Extract looks to force Chinese bid if Kalahari taken
MELBOURNE (Reuters) - Extract Resources EXT.AX plans to ask Australia's securities watchdog to force China Guangdong Nuclear Power Holding Corp to make a bid for the company if CGNP goes ahead with a takeover of Extract's top shareholder, Kalahari Minerals KAH.L.
Extract's shares jumped 7 percent on Wednesday to A$10.65, valuing it at $2.7 billion and adding to a 7 percent rise on Tuesday on talk that the Chinese state-owned company's bid for Kalahari would put Extract in play.
Extract is 43 percent owned by Kalahari. If the CGNP took over Kalahari, it would own more than 20 percent of Extract, the threshold at which Australian rules would normally require it to make a takeover offer for Extract.
However, there is an exemption when the stake is acquired through a takeover of a company that owns more than 20 percent of an Australian firm and is listed on one of several exchanges, including the London Stock Exchange.
CGNP said on Monday it would ask the Australian Securities and Investments Commission (ASIC) to exempt it from making a follow-up bid for Extract.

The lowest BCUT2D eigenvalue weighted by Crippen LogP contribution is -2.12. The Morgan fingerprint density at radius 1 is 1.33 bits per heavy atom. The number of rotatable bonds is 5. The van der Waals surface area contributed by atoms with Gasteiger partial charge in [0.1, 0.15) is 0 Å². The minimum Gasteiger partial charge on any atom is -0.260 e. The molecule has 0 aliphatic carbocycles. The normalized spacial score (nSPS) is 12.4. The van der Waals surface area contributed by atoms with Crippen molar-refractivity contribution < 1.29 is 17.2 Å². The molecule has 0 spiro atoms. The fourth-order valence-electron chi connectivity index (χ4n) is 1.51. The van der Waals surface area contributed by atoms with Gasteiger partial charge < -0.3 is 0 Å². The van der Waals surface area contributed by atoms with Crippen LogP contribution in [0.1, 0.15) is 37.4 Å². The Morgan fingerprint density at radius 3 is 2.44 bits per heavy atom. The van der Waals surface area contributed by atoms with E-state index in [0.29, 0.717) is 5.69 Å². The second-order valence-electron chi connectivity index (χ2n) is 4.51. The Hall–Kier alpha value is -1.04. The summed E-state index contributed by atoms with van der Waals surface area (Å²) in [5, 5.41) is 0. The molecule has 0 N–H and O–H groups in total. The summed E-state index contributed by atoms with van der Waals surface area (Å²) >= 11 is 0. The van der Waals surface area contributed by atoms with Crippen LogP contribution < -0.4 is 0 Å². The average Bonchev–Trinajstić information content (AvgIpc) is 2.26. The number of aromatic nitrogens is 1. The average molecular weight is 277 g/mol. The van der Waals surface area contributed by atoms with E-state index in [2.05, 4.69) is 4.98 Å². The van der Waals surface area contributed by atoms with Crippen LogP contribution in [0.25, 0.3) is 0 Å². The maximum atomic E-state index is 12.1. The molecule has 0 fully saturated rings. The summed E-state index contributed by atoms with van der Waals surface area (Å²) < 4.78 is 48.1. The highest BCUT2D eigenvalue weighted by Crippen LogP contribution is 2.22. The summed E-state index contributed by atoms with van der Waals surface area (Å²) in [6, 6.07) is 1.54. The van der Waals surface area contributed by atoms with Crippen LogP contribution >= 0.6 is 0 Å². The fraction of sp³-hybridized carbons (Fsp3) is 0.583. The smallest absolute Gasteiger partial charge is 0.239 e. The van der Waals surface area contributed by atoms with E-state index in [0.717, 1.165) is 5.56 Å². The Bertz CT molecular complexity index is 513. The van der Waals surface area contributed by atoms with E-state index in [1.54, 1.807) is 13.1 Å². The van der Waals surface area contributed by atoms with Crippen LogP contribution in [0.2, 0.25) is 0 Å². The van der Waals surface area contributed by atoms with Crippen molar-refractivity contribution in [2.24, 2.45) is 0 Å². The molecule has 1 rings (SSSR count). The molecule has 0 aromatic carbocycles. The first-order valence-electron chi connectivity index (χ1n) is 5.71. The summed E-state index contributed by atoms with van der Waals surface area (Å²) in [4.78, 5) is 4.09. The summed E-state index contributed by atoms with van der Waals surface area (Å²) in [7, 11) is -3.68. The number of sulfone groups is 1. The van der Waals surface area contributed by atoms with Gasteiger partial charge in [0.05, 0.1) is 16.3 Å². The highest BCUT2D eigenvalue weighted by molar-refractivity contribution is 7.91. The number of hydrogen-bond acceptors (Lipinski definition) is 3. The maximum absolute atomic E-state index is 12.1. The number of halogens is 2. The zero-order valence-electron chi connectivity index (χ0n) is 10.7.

Extract said to protect all its shareholders, it would ask the commission to grant that relief to CGNP on condition that "all Extract shareholders are not disadvantaged in any way" or else not grant the relief.
If the exemption is not granted, the Chinese company would be required to make a matching takeover offer for Extract Resources.
In a similar case last year, the commission refused to force Spanish construction group ACS (ACS.MC) to buyout the minorities in contractor Leighton Holdings (LEI.AX) as part of ACS's bid for Leighton's German parent, Hochtief AG (HOTG.DE).
Extract Resources declined to comment further on its planned submission to the commission.
TOKYO - Japanese Prime Minister Shinzo Abe's cabinet approved a $182 billion package on Thursday to pull the economy out of deflation, but doubts remain about the impact.
- U.S. small businesses boosted borrowing in October to its highest level in over six years, an index showed on Tuesday, fresh evidence that the budget battle that shut the federal government for 16 days did little to derail underlying economic growth.
BEIJING/HONG KONG - China reiterated its opposition on Thursday to a European Union plan to limit airline carbon dioxide emissions and called for talks to resolve the issue a day after its major airlines refused to pay any carbon costs under the new law.